Greetings from the founder

Jun Murai, Ph.D.
Jun Murai, Ph.D. Founder

Greetings from the founder

The year 2020 was both a historic year and a long one in terms of everything WIDE Project has been working on—the Internet, computer science, information services, and the deployment of digital technology throughout society.

First of all, when COVID-19 descended on us at the beginning of the year, people began using the Internet to facilitate all sorts of social activity—working from home, school closures, and generally staying indoors and isolating. In my mind I felt some measure of relief that we made it in time to cope with this. I was also concerned about the sharp changes in Internet traffic patterns. But on the infrastructure front, I think both FTTH and mobile proved equal to the task. Over WIDE Project’s 30-plus-year history, a particularly fundamental focus has been its members’ efforts to build Japan’s Internet and develop its information environments, and as such, WIDE Project has contributed to overcoming the critical circumstances we have faced of late. These contributions are something we should dispassionately take stock of and use to inform future research efforts, but they are also something I think we can be quietly proud of.

More broadly, however, people have of late ridiculed Japan as suffering a “digital defeat”, arguing that in comparison with other nations, Japan was unable to handle government and administrative services online during the pandemic’s emergency periods, and that it was unable to take evidence-based action using digital data. Global pandemics prompt comparisons with how other nations are coping. The development and utilization of infrastructure— these two themes represent two key roles of the IT policies Japan rolled out under the “Advanced Information and Telecommunication Society” banner in 2000. While the development of Internet infrastructure, in which WIDE has primarily been involved, is progressing nicely, the utilization of that infrastructure, particularly in terms of advancing administrative services, has undeniably been lagging.

In the context of WIDE’s history, my own involvement in IT policy since 2000 has perhaps been inadequate for WIDE Project’s purposes. At least, that’s the feeling I get. I am, or have been, involved in initiatives such as the IETF, the IAB, the IAHC (Internet Ad-Hoc Committee)—a collaboration with WIPO—and the process of setting up ICANN, and to be honest, I really was the “lone traveler” from WIDE over the first 10 years. Yet gradually my colleagues at WIDE began to show some interest. Junichiro Hagino (also affectionately known as Itojun), who was a great contributor to the standardization and popularization of IPv6, was always consulting me about the broader rollout of IPv6 and how it would contribute to society at large. Suguru Yamaguchi, who took on cybersecurity issues from within the government, carved out a role as a central figure in Cabinet policy directly connected with Japan’s Digital Agency, which is slated to launch this year.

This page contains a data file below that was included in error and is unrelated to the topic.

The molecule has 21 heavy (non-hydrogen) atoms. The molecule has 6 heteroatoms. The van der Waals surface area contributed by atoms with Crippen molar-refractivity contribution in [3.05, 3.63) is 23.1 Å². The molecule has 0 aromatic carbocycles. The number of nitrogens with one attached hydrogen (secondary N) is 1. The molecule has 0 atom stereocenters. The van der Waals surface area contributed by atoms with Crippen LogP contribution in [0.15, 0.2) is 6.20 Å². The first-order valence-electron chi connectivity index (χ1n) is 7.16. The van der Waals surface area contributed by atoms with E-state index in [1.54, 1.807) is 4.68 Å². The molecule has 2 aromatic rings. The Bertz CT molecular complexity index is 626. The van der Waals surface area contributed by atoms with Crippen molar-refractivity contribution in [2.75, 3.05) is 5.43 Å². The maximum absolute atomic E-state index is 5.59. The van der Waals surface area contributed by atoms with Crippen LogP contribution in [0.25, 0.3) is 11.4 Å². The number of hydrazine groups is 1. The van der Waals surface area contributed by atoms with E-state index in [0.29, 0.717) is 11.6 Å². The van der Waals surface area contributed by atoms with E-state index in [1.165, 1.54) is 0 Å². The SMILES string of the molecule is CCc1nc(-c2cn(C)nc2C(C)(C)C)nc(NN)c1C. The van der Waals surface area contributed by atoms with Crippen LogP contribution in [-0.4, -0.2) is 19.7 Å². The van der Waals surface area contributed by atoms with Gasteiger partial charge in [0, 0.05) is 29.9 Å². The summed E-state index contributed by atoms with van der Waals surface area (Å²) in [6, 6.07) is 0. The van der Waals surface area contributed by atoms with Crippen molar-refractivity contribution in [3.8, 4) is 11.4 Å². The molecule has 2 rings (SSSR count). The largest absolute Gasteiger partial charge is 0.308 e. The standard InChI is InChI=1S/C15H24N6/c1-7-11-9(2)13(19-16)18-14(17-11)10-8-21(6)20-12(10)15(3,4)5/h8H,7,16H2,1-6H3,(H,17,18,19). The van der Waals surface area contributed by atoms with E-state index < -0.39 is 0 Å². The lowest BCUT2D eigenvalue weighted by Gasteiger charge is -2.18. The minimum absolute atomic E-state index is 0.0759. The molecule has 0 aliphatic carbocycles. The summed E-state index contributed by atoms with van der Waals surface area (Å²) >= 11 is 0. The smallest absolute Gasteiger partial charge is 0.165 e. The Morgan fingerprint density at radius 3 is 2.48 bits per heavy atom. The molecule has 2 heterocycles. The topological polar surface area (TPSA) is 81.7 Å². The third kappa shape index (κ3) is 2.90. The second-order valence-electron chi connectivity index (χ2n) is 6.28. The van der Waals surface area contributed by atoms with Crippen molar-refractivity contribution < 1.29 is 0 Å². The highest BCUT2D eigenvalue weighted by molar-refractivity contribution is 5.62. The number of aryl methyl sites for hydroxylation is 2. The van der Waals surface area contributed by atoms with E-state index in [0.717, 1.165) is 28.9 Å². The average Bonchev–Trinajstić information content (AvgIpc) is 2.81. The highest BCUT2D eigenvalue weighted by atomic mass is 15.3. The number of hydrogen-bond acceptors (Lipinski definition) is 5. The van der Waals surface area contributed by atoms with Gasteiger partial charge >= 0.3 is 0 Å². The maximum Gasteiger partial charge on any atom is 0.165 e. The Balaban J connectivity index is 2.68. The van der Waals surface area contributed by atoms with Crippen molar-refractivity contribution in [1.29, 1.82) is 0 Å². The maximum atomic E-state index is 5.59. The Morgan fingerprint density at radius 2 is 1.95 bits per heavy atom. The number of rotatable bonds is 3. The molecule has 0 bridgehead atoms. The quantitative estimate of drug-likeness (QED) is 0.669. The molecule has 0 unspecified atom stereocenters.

Japan’s digital policies have undergone a huge transformation over the course of 20 years. No longer am I the lone traveler. Many of WIDE Project’s central figures are now working at the core of planning efforts. The pursuit of a new digital society is a major role and responsibility for WIDE Project in 2021.

The international research & education network landscape surrounding WIDE saw huge advances in 2020, with the NSF’s renewal of TransPAC, for instance, and the launch of GOREX, a new Pacific Internet exchange in Guam. Against this backdrop, the ARENA-PAC project, which WIDE Project took the helm of in 2020, will represent a completely new development in the research & education networks WIDE has so far been involved with.

On a more personal note, I retired from Keio University’s SFC project (i.e., Faculty of Environment and Information Studies) in March 2020 after a 30-year run. The challenges taken on at SFC also constitute a product of WIDE Project research. I am sincerely grateful for your understanding and support of our activities through SFC as well as WIDE Project. Keio University has granted me an all-Keio distinguished professorship. Looking to the future in 2021 and beyond, I hope to continue working with everyone involved in WIDE Project as we build the future of our world.

Jun Murai
WIDE Project Founder
March 2021